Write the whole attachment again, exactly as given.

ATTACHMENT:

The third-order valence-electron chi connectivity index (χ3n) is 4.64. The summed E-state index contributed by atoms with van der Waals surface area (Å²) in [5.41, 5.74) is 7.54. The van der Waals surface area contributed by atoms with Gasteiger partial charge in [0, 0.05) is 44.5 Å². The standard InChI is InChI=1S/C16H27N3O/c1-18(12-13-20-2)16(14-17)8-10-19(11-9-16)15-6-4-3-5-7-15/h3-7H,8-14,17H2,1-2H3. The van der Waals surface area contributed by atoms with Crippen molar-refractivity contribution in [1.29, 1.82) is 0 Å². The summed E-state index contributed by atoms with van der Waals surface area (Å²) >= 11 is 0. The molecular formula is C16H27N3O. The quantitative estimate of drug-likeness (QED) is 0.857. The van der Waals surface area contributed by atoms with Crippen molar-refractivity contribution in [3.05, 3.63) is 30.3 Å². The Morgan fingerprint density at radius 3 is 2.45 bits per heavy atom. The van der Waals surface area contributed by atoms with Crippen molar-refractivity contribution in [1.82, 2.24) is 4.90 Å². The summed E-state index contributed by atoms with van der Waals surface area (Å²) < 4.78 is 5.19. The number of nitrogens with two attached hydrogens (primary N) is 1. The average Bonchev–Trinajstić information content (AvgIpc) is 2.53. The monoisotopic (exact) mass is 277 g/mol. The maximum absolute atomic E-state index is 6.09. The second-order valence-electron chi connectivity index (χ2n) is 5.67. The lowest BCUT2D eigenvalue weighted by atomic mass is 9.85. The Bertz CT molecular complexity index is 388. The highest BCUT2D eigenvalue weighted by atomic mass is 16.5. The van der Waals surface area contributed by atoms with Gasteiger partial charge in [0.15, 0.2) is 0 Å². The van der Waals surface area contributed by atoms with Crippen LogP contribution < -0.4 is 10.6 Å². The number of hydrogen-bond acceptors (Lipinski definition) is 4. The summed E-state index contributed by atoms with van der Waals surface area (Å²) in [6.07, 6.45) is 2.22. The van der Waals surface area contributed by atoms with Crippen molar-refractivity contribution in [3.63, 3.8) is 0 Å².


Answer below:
The third-order valence-electron chi connectivity index (χ3n) is 4.64. The summed E-state index contributed by atoms with van der Waals surface area (Å²) in [5.41, 5.74) is 7.54. The van der Waals surface area contributed by atoms with Gasteiger partial charge in [0, 0.05) is 44.5 Å². The standard InChI is InChI=1S/C16H27N3O/c1-18(12-13-20-2)16(14-17)8-10-19(11-9-16)15-6-4-3-5-7-15/h3-7H,8-14,17H2,1-2H3. The van der Waals surface area contributed by atoms with Crippen molar-refractivity contribution in [1.29, 1.82) is 0 Å². The summed E-state index contributed by atoms with van der Waals surface area (Å²) >= 11 is 0. The molecular formula is C16H27N3O. The quantitative estimate of drug-likeness (QED) is 0.857. The van der Waals surface area contributed by atoms with Crippen molar-refractivity contribution in [3.05, 3.63) is 30.3 Å². The Morgan fingerprint density at radius 3 is 2.45 bits per heavy atom. The van der Waals surface area contributed by atoms with Crippen molar-refractivity contribution in [1.82, 2.24) is 4.90 Å². The summed E-state index contributed by atoms with van der Waals surface area (Å²) < 4.78 is 5.19. The number of nitrogens with two attached hydrogens (primary N) is 1. The average Bonchev–Trinajstić information content (AvgIpc) is 2.53. The monoisotopic (exact) mass is 277 g/mol. The maximum absolute atomic E-state index is 6.09. The second-order valence-electron chi connectivity index (χ2n) is 5.67. The lowest BCUT2D eigenvalue weighted by atomic mass is 9.85. The Bertz CT molecular complexity index is 388. The highest BCUT2D eigenvalue weighted by atomic mass is 16.5. The van der Waals surface area contributed by atoms with Gasteiger partial charge in [0.15, 0.2) is 0 Å². The van der Waals surface area contributed by atoms with Crippen LogP contribution < -0.4 is 10.6 Å². The number of hydrogen-bond acceptors (Lipinski definition) is 4. The summed E-state index contributed by atoms with van der Waals surface area (Å²) in [6.07, 6.45) is 2.22. The van der Waals surface area contributed by atoms with Crippen molar-refractivity contribution in [3.63, 3.8) is 0 Å².